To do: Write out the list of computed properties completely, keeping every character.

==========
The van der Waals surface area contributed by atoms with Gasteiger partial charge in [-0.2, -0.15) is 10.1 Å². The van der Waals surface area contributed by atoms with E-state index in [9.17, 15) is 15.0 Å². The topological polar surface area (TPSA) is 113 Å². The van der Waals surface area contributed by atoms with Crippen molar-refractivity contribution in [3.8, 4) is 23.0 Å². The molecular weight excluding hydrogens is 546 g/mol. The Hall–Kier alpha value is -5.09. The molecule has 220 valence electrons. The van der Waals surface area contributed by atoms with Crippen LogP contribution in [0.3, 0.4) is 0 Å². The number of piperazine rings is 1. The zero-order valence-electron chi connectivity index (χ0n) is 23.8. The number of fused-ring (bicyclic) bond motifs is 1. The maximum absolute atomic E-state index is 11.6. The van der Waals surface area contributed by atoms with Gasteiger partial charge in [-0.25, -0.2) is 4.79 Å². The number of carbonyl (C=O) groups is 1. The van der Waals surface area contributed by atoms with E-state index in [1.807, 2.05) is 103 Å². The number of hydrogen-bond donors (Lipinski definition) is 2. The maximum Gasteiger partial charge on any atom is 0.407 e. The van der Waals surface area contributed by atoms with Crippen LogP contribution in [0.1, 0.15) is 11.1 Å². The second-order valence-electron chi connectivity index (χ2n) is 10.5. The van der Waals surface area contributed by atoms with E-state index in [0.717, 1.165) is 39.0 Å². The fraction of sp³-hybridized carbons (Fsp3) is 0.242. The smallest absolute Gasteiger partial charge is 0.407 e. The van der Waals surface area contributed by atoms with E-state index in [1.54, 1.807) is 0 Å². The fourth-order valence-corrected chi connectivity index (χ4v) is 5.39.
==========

The van der Waals surface area contributed by atoms with Gasteiger partial charge in [-0.2, -0.15) is 10.1 Å². The van der Waals surface area contributed by atoms with E-state index in [9.17, 15) is 15.0 Å². The topological polar surface area (TPSA) is 113 Å². The van der Waals surface area contributed by atoms with Crippen molar-refractivity contribution in [3.8, 4) is 23.0 Å². The molecular weight excluding hydrogens is 546 g/mol. The Hall–Kier alpha value is -5.09. The molecule has 220 valence electrons. The van der Waals surface area contributed by atoms with Crippen LogP contribution in [0.3, 0.4) is 0 Å². The number of piperazine rings is 1. The zero-order valence-electron chi connectivity index (χ0n) is 23.8. The number of fused-ring (bicyclic) bond motifs is 1. The maximum absolute atomic E-state index is 11.6. The van der Waals surface area contributed by atoms with Gasteiger partial charge in [-0.25, -0.2) is 4.79 Å². The number of carbonyl (C=O) groups is 1. The van der Waals surface area contributed by atoms with E-state index in [1.807, 2.05) is 103 Å². The number of hydrogen-bond donors (Lipinski definition) is 2. The maximum Gasteiger partial charge on any atom is 0.407 e. The van der Waals surface area contributed by atoms with Crippen LogP contribution in [0.1, 0.15) is 11.1 Å². The second-order valence-electron chi connectivity index (χ2n) is 10.5. The van der Waals surface area contributed by atoms with E-state index in [0.717, 1.165) is 39.0 Å². The fraction of sp³-hybridized carbons (Fsp3) is 0.242. The smallest absolute Gasteiger partial charge is 0.407 e. The van der Waals surface area contributed by atoms with E-state index in [1.54, 1.807) is 0 Å². The fourth-order valence-corrected chi connectivity index (χ4v) is 5.39.